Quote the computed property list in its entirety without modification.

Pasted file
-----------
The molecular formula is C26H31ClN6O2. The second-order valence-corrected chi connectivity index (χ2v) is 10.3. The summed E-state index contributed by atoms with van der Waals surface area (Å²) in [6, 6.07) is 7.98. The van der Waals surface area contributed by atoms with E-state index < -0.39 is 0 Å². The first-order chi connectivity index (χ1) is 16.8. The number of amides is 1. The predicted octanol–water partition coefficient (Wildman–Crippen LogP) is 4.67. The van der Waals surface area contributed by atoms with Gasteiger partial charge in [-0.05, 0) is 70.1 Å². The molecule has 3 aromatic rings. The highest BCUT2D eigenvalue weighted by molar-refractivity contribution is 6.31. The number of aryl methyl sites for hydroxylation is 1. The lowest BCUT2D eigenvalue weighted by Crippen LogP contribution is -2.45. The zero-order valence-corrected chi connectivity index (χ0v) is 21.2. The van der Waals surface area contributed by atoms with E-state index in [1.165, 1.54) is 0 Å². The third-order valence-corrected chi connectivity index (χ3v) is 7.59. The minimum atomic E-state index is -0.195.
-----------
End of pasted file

The molecular formula is C26H31ClN6O2. The second-order valence-corrected chi connectivity index (χ2v) is 10.3. The summed E-state index contributed by atoms with van der Waals surface area (Å²) in [6, 6.07) is 7.98. The van der Waals surface area contributed by atoms with E-state index < -0.39 is 0 Å². The first-order chi connectivity index (χ1) is 16.8. The number of amides is 1. The predicted octanol–water partition coefficient (Wildman–Crippen LogP) is 4.67. The van der Waals surface area contributed by atoms with Gasteiger partial charge in [-0.05, 0) is 70.1 Å². The molecule has 3 aromatic rings. The highest BCUT2D eigenvalue weighted by molar-refractivity contribution is 6.31. The number of aryl methyl sites for hydroxylation is 1. The lowest BCUT2D eigenvalue weighted by Crippen LogP contribution is -2.45. The zero-order valence-corrected chi connectivity index (χ0v) is 21.2. The van der Waals surface area contributed by atoms with E-state index in [1.165, 1.54) is 0 Å². The third-order valence-corrected chi connectivity index (χ3v) is 7.59. The minimum atomic E-state index is -0.195.